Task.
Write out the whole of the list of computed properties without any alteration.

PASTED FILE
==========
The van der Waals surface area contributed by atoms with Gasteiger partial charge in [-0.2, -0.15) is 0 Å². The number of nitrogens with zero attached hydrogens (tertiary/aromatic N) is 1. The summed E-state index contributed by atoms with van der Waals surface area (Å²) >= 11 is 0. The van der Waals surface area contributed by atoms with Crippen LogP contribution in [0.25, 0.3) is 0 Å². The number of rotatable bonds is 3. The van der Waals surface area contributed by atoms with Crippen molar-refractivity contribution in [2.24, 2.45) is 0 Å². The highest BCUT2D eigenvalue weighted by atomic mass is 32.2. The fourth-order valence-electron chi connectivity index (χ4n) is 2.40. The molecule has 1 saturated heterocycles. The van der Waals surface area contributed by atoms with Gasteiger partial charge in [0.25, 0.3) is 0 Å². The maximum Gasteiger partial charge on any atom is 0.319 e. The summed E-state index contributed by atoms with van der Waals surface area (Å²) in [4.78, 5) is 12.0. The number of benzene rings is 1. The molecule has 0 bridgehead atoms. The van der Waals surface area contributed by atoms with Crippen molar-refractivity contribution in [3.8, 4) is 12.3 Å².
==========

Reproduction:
The van der Waals surface area contributed by atoms with Gasteiger partial charge in [-0.2, -0.15) is 0 Å². The number of nitrogens with zero attached hydrogens (tertiary/aromatic N) is 1. The summed E-state index contributed by atoms with van der Waals surface area (Å²) >= 11 is 0. The van der Waals surface area contributed by atoms with Crippen LogP contribution in [0.25, 0.3) is 0 Å². The number of rotatable bonds is 3. The van der Waals surface area contributed by atoms with Crippen molar-refractivity contribution in [2.24, 2.45) is 0 Å². The highest BCUT2D eigenvalue weighted by atomic mass is 32.2. The fourth-order valence-electron chi connectivity index (χ4n) is 2.40. The molecule has 1 saturated heterocycles. The van der Waals surface area contributed by atoms with Gasteiger partial charge in [0.25, 0.3) is 0 Å². The maximum Gasteiger partial charge on any atom is 0.319 e. The summed E-state index contributed by atoms with van der Waals surface area (Å²) in [4.78, 5) is 12.0. The number of benzene rings is 1. The molecule has 0 bridgehead atoms. The van der Waals surface area contributed by atoms with Crippen molar-refractivity contribution in [3.8, 4) is 12.3 Å².